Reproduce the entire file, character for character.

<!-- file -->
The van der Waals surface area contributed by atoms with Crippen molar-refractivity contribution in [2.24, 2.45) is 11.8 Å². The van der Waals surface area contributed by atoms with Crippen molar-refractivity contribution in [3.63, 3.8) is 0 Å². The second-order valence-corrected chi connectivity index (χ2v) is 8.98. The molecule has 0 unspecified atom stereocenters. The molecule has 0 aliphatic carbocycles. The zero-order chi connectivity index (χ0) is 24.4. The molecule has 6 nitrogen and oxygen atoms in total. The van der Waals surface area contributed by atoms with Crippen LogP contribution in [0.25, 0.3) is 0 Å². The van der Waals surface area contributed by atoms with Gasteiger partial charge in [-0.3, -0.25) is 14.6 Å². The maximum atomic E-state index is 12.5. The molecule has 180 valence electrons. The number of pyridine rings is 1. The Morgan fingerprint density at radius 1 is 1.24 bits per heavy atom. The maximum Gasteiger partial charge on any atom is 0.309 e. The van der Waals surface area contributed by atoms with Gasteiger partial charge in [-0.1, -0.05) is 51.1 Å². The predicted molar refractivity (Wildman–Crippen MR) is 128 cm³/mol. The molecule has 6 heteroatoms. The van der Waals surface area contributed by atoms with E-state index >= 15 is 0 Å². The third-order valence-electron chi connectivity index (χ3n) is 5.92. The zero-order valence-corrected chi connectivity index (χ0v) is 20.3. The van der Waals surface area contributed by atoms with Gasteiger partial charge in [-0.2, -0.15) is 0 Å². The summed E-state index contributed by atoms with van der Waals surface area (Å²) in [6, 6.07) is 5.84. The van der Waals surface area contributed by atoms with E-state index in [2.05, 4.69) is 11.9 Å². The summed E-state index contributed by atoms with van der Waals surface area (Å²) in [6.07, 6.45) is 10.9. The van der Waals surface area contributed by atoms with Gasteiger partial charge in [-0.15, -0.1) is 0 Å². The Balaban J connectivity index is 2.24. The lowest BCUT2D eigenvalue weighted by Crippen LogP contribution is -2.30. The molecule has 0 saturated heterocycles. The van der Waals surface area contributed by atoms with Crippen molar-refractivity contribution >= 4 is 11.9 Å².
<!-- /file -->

The van der Waals surface area contributed by atoms with Crippen molar-refractivity contribution in [2.24, 2.45) is 11.8 Å². The van der Waals surface area contributed by atoms with Crippen molar-refractivity contribution in [3.63, 3.8) is 0 Å². The second-order valence-corrected chi connectivity index (χ2v) is 8.98. The molecule has 0 unspecified atom stereocenters. The molecule has 0 aliphatic carbocycles. The zero-order chi connectivity index (χ0) is 24.4. The molecule has 6 nitrogen and oxygen atoms in total. The van der Waals surface area contributed by atoms with Crippen LogP contribution in [0.25, 0.3) is 0 Å². The van der Waals surface area contributed by atoms with Gasteiger partial charge in [-0.3, -0.25) is 14.6 Å². The maximum atomic E-state index is 12.5. The molecule has 180 valence electrons. The number of pyridine rings is 1. The Morgan fingerprint density at radius 1 is 1.24 bits per heavy atom. The maximum Gasteiger partial charge on any atom is 0.309 e. The van der Waals surface area contributed by atoms with Gasteiger partial charge in [-0.1, -0.05) is 51.1 Å². The predicted molar refractivity (Wildman–Crippen MR) is 128 cm³/mol. The molecule has 6 heteroatoms. The van der Waals surface area contributed by atoms with E-state index >= 15 is 0 Å². The third-order valence-electron chi connectivity index (χ3n) is 5.92. The zero-order valence-corrected chi connectivity index (χ0v) is 20.3. The van der Waals surface area contributed by atoms with Gasteiger partial charge in [-0.2, -0.15) is 0 Å². The summed E-state index contributed by atoms with van der Waals surface area (Å²) in [6, 6.07) is 5.84. The van der Waals surface area contributed by atoms with E-state index in [2.05, 4.69) is 11.9 Å². The summed E-state index contributed by atoms with van der Waals surface area (Å²) in [6.07, 6.45) is 10.9. The van der Waals surface area contributed by atoms with Gasteiger partial charge in [-0.15, -0.1) is 0 Å². The Balaban J connectivity index is 2.24. The lowest BCUT2D eigenvalue weighted by Crippen LogP contribution is -2.30. The molecule has 0 saturated heterocycles. The van der Waals surface area contributed by atoms with Crippen molar-refractivity contribution >= 4 is 11.9 Å².